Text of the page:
How Data Can Personalize Your College's Student Retention Efforts
With data collected in various systems and departments across campus, colleges can learn alot about structuring and personalizing their retention efforts.
Data can provide a wealth of information about how to retain all types of students. In order to gain clear insights from this data, you have to first ask questions aligned with your institution’s retention goals. A recent article featured in Enrollment Management Report outlined several of the top questions college and university administrators should ask when they review their data in order to make more informed decisions about their retention efforts:
- When do students leave and what can that tell us about how to structure our retention efforts? Determining precisely when students leave and on what terms can help your institution create more targeted retention strategies.
For example, your data may show that the number of students who leave during or after their second semester is greater than all other semesters, and their average GPA is higher than students who leave at other times. This likely means that students who leave early in their academic career are more financially and academically mobile, and your school was not their first choice. With this information, you can now create retention strategies tailored to this group, such as targeting honors students to increase engagement.
- Have we recently assessed our academic support landscape? It’s important to understand how students are using your institution’s academic support services, which often consist of several different offices. Are they satisfied with their experiences? How often did students seek support? What types of students were most likely to use the services? What affect did the services have on students?
Obtaining answers to these questions can help you determine whether your institution needs to restructure and provide more resourcing to its academic support services, which can have a significant impact on student satisfaction and retention.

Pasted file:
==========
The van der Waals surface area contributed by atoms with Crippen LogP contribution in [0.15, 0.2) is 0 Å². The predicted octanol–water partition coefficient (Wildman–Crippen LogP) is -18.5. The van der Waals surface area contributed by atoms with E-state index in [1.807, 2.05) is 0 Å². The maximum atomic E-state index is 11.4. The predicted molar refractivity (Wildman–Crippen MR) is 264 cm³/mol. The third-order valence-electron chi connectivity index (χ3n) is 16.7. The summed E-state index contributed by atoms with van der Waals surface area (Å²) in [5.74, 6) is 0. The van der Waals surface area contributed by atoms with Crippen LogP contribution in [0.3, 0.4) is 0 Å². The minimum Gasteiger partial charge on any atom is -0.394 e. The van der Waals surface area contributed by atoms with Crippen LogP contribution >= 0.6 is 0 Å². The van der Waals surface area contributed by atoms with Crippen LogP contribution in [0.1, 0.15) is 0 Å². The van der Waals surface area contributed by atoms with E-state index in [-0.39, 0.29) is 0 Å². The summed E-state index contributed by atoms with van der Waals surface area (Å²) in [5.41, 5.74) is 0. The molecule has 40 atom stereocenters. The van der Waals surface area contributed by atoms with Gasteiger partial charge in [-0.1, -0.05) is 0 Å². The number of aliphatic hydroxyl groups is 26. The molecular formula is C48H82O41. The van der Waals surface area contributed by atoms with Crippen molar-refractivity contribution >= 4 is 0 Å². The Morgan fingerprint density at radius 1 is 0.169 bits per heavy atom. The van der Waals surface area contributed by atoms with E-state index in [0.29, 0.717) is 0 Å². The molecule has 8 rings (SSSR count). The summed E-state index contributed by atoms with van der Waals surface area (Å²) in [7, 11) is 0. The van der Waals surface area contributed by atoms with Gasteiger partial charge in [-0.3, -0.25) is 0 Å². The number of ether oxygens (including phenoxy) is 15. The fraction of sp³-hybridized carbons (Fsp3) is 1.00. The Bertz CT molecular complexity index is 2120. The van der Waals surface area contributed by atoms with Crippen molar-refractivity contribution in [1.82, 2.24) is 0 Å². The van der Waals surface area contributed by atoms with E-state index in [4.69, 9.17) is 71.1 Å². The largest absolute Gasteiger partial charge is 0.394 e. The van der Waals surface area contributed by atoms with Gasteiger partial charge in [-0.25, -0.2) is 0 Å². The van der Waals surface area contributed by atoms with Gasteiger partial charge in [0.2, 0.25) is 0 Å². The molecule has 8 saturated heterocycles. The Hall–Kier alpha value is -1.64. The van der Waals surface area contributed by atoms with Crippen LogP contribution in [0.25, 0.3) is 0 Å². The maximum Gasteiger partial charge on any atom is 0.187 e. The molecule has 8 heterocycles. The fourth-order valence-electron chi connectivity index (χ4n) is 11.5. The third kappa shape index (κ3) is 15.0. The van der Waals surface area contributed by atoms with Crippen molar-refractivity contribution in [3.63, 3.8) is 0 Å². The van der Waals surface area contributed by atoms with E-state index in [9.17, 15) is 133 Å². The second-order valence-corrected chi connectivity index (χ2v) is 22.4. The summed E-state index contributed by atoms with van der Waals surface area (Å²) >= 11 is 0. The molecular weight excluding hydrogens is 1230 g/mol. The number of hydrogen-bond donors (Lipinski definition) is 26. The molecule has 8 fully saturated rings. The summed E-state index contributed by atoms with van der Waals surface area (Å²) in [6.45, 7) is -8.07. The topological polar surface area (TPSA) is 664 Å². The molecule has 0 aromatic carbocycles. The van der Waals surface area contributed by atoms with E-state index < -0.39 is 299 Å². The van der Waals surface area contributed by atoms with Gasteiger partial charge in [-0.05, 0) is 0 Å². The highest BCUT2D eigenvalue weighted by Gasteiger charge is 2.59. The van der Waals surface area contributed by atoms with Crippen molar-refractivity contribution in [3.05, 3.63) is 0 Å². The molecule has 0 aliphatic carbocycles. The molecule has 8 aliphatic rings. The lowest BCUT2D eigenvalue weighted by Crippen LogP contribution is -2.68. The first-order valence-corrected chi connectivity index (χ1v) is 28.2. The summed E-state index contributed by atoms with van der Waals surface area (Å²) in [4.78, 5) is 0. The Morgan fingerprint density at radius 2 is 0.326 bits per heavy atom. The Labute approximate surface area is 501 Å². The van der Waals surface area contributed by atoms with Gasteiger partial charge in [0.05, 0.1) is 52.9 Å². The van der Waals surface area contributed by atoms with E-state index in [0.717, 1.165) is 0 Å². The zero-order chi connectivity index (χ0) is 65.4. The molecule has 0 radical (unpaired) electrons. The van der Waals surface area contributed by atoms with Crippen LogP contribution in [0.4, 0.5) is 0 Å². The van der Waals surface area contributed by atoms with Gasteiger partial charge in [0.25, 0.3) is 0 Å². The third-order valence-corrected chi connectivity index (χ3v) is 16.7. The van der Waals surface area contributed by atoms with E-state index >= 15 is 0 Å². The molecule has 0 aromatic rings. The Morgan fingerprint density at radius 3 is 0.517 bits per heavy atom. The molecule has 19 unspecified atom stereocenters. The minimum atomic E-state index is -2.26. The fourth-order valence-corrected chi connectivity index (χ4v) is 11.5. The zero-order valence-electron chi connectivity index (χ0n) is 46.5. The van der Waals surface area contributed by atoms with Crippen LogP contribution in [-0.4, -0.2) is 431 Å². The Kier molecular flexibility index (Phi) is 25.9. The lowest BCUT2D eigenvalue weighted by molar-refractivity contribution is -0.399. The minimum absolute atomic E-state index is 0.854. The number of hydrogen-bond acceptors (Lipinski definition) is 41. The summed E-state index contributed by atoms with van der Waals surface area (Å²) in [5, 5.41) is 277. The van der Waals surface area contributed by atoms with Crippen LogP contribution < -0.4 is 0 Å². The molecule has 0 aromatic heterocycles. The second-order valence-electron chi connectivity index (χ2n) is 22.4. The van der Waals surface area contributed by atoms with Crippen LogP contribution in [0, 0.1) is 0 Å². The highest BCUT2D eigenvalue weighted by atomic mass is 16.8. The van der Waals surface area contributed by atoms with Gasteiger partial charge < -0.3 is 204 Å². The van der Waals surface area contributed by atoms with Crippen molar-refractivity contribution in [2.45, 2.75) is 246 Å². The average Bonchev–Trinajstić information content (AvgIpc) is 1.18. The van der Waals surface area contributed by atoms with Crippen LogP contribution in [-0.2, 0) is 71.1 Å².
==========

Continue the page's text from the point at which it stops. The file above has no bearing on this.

- What support options are in place to assist struggling students and how effective are they? It is important to have several levels of support to identify, monitor, and provide outreach to students who have been identified as presenting risk factors.
It is also important to recognize that a one-size-fits-all approach isn’t always most effective, as, for example, first-year and upper-class students on academic probation may be struggling for very different reasons. Asking the above question while reviewing your data can help you determine where to make targeted changes.
- How are we monitoring and connecting with students who demonstrate no at‐risk behavior? It may seem that if a student is performing well academically, then there’s little need to focus resources on retaining them. However, this assumption can be detrimental to your school’s retention rates.
Lagging academic performance is not the only indicator that a student may be at risk of leaving. There are other indicators you can look for in your data. For example, transcript requests are one indication that students are thinking of going elsewhere. By keeping an eye on this group of students, your institution can work to identify and solve the academic, social, or financial challenges they’re facing to keep them enrolled and engaged.
- Do we have an effective exit interview process? If not, your institution could be missing out on crucial information for making key improvements. Students don't fear repercussions when they are leaving, so staff can gather more accurate data around where dissatisfaction areas lie from interviewing them.
The questions above provide preliminary guidelines on how to use your data to effectively inform your institution’s retention efforts. To see more questions you should consider as you review your data, read the full article from Enrollment Management Report here.
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